It’s with that dichotomy in mind that advocates are approaching the Senate. Champions of the legislation proved in the House that it was possible to build a broad, bipartisan coalition to retool marijuana laws even as many Republicans resist legalization and the drug remains illegal at the federal level.
The House legislation wouldn’t change the legal status of cannabis but would shield banks and insurers from penalties if they choose to serve the industry where it has become lawful.
“It’s no longer about cannabis,” said Don Murphy of Marijuana Policy Project. “It’s not cannabis advocates calling for this. It’s bankers. And Realtors. And insurance companies. And those are folks that Republicans respond to.”
In the House, Republicans said they found success in selling the bill to others in the party by making clear it was a piece of banking legislation — not marijuana legalization. And marijuana advocates recognize they have less clout with Republicans and say they’ll let banking advocates take center stage in the Senate.
American Bankers Association President and CEO Rob Nichols said the cannabis bill will be a “key priority” when the group’s members visit Washington to meet with lawmakers this fall.
“The politics of marijuana are changing,” said Rep. Steve Stivers (R-Ohio), a key player in the effort to whip House Republican votes. “But there are a lot of people who are going to vote ‘yes’ on this who are not for the legalization of marijuana, like me.”
House sponsors took this into account. The final bill they sent across the Capitol had additions designed to make it more palatable to Republican senators.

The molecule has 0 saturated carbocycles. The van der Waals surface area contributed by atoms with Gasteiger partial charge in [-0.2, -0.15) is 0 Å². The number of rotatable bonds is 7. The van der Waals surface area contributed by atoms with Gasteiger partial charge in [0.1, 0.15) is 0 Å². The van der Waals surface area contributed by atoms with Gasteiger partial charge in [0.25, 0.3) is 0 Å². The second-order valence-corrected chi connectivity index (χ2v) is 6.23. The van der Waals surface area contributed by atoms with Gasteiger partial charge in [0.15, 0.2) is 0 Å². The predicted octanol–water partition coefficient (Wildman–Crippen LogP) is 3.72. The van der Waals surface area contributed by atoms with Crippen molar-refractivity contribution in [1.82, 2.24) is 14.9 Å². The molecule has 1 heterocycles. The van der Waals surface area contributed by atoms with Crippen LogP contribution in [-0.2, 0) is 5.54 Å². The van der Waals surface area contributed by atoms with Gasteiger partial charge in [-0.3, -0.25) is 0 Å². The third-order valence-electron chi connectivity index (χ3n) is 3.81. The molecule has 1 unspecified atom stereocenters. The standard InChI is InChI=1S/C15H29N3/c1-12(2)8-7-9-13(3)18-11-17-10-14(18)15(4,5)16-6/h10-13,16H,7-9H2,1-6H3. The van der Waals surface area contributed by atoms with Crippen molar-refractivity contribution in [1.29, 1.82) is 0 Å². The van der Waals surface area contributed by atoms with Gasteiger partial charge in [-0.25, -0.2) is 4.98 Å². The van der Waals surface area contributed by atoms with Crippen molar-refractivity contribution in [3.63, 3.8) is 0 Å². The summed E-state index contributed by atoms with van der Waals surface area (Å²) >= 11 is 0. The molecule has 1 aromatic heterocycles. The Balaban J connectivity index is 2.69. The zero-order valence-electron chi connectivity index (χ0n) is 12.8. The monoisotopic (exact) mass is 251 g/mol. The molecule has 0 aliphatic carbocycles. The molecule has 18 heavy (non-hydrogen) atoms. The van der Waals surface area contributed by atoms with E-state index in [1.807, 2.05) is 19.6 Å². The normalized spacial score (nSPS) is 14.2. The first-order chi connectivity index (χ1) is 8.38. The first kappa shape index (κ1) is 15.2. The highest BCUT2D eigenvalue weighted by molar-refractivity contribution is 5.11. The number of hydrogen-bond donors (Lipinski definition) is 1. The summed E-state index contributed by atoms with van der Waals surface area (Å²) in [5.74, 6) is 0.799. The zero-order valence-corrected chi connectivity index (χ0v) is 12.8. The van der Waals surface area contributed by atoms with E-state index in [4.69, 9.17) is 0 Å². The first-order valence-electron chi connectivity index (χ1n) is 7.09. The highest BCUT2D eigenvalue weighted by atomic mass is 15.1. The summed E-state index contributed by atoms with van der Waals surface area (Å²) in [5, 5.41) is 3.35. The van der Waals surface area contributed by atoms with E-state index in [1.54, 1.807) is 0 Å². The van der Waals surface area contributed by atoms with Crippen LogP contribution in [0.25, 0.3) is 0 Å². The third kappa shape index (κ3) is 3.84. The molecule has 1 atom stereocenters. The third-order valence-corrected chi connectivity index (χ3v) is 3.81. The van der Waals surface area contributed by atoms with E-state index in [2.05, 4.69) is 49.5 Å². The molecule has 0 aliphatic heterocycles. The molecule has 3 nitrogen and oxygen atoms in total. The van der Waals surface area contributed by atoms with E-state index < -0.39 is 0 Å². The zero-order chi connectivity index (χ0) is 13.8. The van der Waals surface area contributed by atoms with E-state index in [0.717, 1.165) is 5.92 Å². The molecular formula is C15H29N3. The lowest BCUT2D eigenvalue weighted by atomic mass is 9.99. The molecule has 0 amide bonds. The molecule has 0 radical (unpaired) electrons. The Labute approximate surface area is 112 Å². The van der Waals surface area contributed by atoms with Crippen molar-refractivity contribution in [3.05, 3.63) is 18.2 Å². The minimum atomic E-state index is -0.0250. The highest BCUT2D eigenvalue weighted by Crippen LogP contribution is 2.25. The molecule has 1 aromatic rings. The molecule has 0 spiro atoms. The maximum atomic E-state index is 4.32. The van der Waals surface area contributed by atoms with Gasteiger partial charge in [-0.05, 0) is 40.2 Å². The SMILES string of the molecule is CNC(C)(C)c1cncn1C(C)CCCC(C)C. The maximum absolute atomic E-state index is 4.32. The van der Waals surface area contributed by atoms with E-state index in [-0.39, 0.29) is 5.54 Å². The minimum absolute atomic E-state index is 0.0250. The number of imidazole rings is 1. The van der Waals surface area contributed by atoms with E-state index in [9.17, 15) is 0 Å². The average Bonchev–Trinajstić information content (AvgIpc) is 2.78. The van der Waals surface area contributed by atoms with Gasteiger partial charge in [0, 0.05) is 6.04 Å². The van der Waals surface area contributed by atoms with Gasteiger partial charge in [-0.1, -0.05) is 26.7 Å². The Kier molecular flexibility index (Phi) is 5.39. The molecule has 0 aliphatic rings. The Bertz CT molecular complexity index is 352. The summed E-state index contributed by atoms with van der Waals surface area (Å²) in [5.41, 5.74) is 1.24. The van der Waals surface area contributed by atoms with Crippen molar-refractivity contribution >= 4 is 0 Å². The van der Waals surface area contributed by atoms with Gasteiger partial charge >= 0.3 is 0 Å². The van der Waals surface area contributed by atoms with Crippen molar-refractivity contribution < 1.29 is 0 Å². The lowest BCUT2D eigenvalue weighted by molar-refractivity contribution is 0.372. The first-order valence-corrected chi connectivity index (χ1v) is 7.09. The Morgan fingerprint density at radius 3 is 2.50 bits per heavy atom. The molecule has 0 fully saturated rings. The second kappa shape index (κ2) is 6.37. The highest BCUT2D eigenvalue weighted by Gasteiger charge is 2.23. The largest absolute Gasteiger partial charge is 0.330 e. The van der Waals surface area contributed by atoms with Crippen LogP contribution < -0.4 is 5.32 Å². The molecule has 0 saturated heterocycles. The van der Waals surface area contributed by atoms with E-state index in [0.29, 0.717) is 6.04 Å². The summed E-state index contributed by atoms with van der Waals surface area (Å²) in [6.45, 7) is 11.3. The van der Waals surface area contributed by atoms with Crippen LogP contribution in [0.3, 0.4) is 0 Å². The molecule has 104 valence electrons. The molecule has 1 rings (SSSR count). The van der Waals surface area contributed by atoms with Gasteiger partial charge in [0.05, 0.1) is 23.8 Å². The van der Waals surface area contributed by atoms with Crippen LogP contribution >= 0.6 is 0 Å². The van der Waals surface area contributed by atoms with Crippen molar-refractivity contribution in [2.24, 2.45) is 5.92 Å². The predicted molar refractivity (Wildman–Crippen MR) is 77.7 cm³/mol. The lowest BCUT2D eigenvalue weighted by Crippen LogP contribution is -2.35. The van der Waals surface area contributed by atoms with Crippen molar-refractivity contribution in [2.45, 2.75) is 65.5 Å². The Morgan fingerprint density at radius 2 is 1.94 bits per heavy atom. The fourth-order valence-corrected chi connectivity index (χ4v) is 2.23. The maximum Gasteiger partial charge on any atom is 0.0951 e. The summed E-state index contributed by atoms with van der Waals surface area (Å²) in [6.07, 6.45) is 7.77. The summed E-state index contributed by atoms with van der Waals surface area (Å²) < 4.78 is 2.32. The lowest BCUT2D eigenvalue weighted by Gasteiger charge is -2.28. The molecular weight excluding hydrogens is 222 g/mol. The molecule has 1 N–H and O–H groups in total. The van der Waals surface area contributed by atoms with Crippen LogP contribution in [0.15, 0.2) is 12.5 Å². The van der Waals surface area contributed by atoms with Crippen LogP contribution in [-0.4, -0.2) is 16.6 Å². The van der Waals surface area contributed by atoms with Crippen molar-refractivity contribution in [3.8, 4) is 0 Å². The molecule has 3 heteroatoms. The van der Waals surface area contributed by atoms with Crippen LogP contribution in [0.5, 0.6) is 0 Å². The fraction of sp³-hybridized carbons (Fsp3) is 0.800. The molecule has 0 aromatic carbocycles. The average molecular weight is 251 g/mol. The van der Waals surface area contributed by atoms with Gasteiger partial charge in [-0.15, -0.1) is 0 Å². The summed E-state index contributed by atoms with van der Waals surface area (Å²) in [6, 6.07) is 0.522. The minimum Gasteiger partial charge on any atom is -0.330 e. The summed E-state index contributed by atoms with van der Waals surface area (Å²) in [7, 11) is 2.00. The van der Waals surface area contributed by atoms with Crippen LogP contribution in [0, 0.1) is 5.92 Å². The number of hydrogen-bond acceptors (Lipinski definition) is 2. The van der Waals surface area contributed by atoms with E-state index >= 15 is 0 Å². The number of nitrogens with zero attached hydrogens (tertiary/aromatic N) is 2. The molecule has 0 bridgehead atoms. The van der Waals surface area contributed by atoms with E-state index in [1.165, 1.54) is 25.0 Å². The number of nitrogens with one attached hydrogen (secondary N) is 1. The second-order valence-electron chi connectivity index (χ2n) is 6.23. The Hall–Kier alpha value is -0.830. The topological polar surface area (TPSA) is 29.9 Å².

Protections for hemp were added to cater directly to hemp-industry backers including Senate Majority Leader Mitch McConnell, who pushed hard for its legalization in the 2018 farm bill.
Another provision was added to restrict bank regulators from pressing lenders to cut ties with customers based on reputational risk. It was aimed at winning over Republicans who wanted Congress to prevent the revival of an Obama-era program known as “ Operation Choke Point” that GOP critics said discouraged banks from serving payday lenders and gun retailers.
Crapo, long seen as a potential hurdle to cannabis banking legislation, was among the “Choke Point” initiative’s most vocal critics.
“The hemp language I predict will get Sen. McConnell’s attention,” Rep. Andy Barr (R-Ky.) said. “The anti-Choke Point language I predict will get Sen. Crapo’s attention.”
Fueling optimism in the Senate is a seeming lack of opposition from President Donald Trump and buy-in from Republicans such as Crapo, whose state has not legalized cannabis but who has been moved by fallout from the federal-state conflict.
And five Republican senators already co-sponsor a companion cannabis banking bill. Its lead GOP sponsor is Sen. Cory Gardner (R-Colo.), who is facing a tough reelection battle in a purple state with a major marijuana industry.
“I see it really as a fairness bill, a fairness banking bill more than a cannabis bill. And that’s okay,” said Sen. Kevin Cramer (R-N.D.), a co-sponsor of the bill.
Ironically, Democrats may present a new hurdle in the Senate.
Pro-marijuana presidential candidates in the Senate such as Cory Booker (D-N.J.), Kamala Harris (D-Calif.) and Bernie Sanders (I-Vt.) have said they would prefer that comprehensive marijuana reform move before piecemeal legislation that caters solely to the already-existing marijuana industry.
“We can & must do more,” Booker tweeted Wednesday night immediately after the House vote.
Wobbly support from Democrats is not keeping advocates up at night, however, because it falls to Republican leaders like Crapo and McConnell to make the decisions about this bill. Democrats are unlikely to flee en masse from the bill.
“I think that perhaps the most interesting debates going on in Congress on this topic are inside the minds of individuals,” Cramer said. “Democrats have to do something for the banking industry and Republicans have to do something for the cannabis industry. And at the end, you get this kind of policy, maybe.”